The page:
Since I, myself, have had my Christmas tree up since November 5th, I suppose I’m not really one to talk, but for the majority of you, I imagine you are officially running around, bustling and preparing yourselves for the impending Christmas holiday. For so many, these four weeks leading up to December 25th can stir up all sorts of unwanted emotions, such as stress, anxiety, and full-on panic. Family get-togethers may be the very last thing you want to take part in, for all their awkwardness and discomfort. The lines at the stores can be overwhelming and downright frustrating (price-check on isle 2!) and last but not least, the financial pressure of relinquishing that credit card with each purchase can place such a weight on your shoulders that it’ll take six months just to work it all off.
It’s no wonder people breathe a gigantic sigh of relief on December
About a week back, the Gospel reading for the day broke open
my heart to allow some much-needed light to filter in.
If you look up the bible verses online, they’re titled, The Widow’s Offering. In a nutshell, it tells the brief story of people who are willing to give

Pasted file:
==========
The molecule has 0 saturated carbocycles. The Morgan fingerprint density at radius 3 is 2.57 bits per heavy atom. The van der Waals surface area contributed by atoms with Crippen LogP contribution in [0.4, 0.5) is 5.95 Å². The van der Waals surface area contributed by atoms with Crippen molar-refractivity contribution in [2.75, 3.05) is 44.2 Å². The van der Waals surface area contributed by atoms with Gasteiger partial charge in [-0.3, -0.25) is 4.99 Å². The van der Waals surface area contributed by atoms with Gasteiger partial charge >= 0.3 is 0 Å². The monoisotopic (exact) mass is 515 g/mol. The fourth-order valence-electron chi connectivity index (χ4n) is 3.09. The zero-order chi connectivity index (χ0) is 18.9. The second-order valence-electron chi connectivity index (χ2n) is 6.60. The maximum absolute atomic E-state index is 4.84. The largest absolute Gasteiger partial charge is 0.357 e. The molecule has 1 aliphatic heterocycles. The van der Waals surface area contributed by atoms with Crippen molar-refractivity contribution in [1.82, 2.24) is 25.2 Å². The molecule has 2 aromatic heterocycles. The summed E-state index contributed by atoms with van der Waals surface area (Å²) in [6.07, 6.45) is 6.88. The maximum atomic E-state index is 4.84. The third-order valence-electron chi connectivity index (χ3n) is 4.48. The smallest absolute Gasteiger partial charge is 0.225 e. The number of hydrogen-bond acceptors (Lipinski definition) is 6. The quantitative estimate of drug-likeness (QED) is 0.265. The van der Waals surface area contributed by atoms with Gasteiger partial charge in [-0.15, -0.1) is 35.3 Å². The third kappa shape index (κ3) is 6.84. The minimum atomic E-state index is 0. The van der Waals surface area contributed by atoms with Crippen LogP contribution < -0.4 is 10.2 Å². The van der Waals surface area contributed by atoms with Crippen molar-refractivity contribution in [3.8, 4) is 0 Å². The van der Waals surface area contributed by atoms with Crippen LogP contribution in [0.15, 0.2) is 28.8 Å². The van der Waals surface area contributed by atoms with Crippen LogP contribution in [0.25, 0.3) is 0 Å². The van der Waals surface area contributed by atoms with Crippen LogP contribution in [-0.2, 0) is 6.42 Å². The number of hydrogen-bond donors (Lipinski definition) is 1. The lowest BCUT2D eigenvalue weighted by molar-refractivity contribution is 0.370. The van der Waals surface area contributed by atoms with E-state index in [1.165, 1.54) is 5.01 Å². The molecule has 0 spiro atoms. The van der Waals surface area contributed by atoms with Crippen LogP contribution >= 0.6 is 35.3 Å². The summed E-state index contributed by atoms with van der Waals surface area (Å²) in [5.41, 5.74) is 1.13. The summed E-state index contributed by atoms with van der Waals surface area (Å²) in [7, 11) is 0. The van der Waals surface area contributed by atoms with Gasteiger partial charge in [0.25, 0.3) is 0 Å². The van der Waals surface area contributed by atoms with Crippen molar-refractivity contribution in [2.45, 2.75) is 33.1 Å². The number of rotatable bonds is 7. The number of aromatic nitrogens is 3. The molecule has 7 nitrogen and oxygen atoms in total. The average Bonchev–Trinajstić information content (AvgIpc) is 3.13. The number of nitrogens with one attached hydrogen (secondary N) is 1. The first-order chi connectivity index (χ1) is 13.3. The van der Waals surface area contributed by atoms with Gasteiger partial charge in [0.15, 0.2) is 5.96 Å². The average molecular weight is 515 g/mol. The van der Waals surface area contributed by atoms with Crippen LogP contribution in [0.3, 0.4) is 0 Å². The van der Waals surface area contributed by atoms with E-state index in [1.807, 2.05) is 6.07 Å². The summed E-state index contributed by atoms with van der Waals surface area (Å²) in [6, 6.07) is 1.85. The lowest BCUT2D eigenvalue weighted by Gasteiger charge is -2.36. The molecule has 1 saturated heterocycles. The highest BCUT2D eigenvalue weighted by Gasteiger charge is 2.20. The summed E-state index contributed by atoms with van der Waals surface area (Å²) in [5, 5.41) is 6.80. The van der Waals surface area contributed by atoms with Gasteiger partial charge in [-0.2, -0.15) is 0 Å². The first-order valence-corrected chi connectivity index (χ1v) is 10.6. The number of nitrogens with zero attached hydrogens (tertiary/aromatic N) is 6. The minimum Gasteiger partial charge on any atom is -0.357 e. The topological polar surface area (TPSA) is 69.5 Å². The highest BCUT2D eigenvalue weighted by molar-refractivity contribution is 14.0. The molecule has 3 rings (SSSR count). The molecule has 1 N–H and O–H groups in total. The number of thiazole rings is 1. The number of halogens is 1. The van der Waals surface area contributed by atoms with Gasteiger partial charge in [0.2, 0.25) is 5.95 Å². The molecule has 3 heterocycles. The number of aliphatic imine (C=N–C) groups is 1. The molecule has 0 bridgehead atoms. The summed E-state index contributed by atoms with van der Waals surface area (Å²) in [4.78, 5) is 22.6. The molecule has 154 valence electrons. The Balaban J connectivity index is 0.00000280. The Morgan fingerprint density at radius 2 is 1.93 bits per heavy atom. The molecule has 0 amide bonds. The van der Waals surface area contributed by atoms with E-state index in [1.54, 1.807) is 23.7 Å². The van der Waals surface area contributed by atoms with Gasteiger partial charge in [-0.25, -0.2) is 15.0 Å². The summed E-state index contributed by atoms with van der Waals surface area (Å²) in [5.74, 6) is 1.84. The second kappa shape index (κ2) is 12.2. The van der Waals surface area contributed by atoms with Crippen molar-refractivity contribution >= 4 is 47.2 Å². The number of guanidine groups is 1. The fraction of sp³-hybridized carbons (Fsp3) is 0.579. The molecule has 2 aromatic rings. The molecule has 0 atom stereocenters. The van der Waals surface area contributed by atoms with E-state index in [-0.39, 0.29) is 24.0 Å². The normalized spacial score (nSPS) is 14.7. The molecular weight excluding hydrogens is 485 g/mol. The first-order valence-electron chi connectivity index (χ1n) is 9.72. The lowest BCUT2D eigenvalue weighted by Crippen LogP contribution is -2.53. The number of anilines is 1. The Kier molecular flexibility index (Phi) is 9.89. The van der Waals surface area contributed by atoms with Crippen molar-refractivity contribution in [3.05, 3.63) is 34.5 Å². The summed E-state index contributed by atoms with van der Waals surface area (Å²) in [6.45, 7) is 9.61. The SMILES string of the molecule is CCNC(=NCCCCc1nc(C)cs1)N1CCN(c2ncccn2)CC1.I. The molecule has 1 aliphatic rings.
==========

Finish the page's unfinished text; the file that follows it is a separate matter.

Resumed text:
of what they have. The wealthy give of
their many gifts, yes, but this poor widow, who has practically nothing, also gives of
her gifts. Jesus recognizes this offering, and then
most notably, he recognizes the difference.
Do we give from a spirit of wealth, or do we give from a spirit of
poverty? Do we give from our pocket-book, or do we give from our hearts? Where is the true sacrifice?
Tell me, is it more difficult to sacrifice our money, or sacrifice our love?
I was having a conversation one day with someone regarding
the practice of abstaining from eating meat on Friday’s during Lent. He made the very valid point that if you thoroughly enjoy
eating seafood and so on those particular Friday’s, you go out to Red Lobster
and gorge yourself on all things covered in butter and deliciousness, that’s
not really a sacrifice, is it? The
point, the true intention, has been overlooked.
Where will your spirit of giving, of sacrifice, emanate from
this holiday season? In a world where
more seems to be the end-goal, how can we set aside our stresses to achieve our
Our heart’s offering?